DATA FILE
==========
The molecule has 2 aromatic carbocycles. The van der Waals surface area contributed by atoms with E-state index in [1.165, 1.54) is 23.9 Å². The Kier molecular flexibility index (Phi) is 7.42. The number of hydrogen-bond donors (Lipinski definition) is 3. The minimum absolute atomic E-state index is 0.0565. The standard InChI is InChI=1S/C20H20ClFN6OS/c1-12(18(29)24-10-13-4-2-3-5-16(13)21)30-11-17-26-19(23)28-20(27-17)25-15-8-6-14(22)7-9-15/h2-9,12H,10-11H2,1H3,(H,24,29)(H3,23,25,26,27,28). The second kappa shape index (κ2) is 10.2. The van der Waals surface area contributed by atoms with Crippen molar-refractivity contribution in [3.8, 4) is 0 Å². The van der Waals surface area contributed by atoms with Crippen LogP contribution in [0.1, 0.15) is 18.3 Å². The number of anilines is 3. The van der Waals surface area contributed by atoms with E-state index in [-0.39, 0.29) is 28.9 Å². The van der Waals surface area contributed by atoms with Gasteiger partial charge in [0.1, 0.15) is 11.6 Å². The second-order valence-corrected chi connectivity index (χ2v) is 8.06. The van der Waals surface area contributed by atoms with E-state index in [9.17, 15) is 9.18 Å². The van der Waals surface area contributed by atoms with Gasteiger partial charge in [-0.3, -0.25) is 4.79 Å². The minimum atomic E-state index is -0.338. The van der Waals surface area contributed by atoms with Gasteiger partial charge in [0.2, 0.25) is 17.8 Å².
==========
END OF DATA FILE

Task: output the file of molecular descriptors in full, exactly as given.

The molecule has 2 aromatic carbocycles. The van der Waals surface area contributed by atoms with E-state index in [1.165, 1.54) is 23.9 Å². The Kier molecular flexibility index (Phi) is 7.42. The number of hydrogen-bond donors (Lipinski definition) is 3. The minimum absolute atomic E-state index is 0.0565. The standard InChI is InChI=1S/C20H20ClFN6OS/c1-12(18(29)24-10-13-4-2-3-5-16(13)21)30-11-17-26-19(23)28-20(27-17)25-15-8-6-14(22)7-9-15/h2-9,12H,10-11H2,1H3,(H,24,29)(H3,23,25,26,27,28). The second kappa shape index (κ2) is 10.2. The van der Waals surface area contributed by atoms with Crippen molar-refractivity contribution in [3.8, 4) is 0 Å². The van der Waals surface area contributed by atoms with Crippen LogP contribution in [0.1, 0.15) is 18.3 Å². The number of anilines is 3. The van der Waals surface area contributed by atoms with E-state index in [-0.39, 0.29) is 28.9 Å². The van der Waals surface area contributed by atoms with Gasteiger partial charge in [0.1, 0.15) is 11.6 Å². The second-order valence-corrected chi connectivity index (χ2v) is 8.06. The van der Waals surface area contributed by atoms with E-state index in [9.17, 15) is 9.18 Å². The van der Waals surface area contributed by atoms with Gasteiger partial charge in [-0.3, -0.25) is 4.79 Å². The minimum atomic E-state index is -0.338. The van der Waals surface area contributed by atoms with Gasteiger partial charge in [0.2, 0.25) is 17.8 Å².